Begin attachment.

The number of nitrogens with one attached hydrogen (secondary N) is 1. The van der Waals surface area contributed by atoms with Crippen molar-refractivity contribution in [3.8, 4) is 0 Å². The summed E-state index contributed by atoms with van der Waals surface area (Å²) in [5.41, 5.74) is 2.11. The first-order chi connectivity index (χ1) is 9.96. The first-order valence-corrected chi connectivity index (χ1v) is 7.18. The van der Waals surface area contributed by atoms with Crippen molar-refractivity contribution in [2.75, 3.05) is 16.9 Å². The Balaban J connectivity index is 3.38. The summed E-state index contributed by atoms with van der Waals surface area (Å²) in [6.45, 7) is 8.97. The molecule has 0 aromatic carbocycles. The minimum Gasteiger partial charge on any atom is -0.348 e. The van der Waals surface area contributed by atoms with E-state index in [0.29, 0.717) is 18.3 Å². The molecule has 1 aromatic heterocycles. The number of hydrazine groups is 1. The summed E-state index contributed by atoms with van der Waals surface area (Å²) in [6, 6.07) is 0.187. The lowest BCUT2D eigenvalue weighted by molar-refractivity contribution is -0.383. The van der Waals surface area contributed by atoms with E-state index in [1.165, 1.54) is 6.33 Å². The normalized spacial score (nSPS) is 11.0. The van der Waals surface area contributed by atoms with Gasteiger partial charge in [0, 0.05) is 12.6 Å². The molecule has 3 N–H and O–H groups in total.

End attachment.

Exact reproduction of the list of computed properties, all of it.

The number of nitrogens with one attached hydrogen (secondary N) is 1. The van der Waals surface area contributed by atoms with Crippen molar-refractivity contribution in [3.8, 4) is 0 Å². The summed E-state index contributed by atoms with van der Waals surface area (Å²) in [5.41, 5.74) is 2.11. The first-order chi connectivity index (χ1) is 9.96. The first-order valence-corrected chi connectivity index (χ1v) is 7.18. The van der Waals surface area contributed by atoms with Crippen molar-refractivity contribution in [2.75, 3.05) is 16.9 Å². The Balaban J connectivity index is 3.38. The summed E-state index contributed by atoms with van der Waals surface area (Å²) in [6.45, 7) is 8.97. The molecule has 0 aromatic carbocycles. The minimum Gasteiger partial charge on any atom is -0.348 e. The van der Waals surface area contributed by atoms with E-state index in [0.29, 0.717) is 18.3 Å². The molecule has 1 aromatic heterocycles. The number of hydrazine groups is 1. The summed E-state index contributed by atoms with van der Waals surface area (Å²) in [6, 6.07) is 0.187. The lowest BCUT2D eigenvalue weighted by molar-refractivity contribution is -0.383. The van der Waals surface area contributed by atoms with E-state index in [1.165, 1.54) is 6.33 Å². The normalized spacial score (nSPS) is 11.0. The van der Waals surface area contributed by atoms with Gasteiger partial charge in [0, 0.05) is 12.6 Å². The molecule has 3 N–H and O–H groups in total.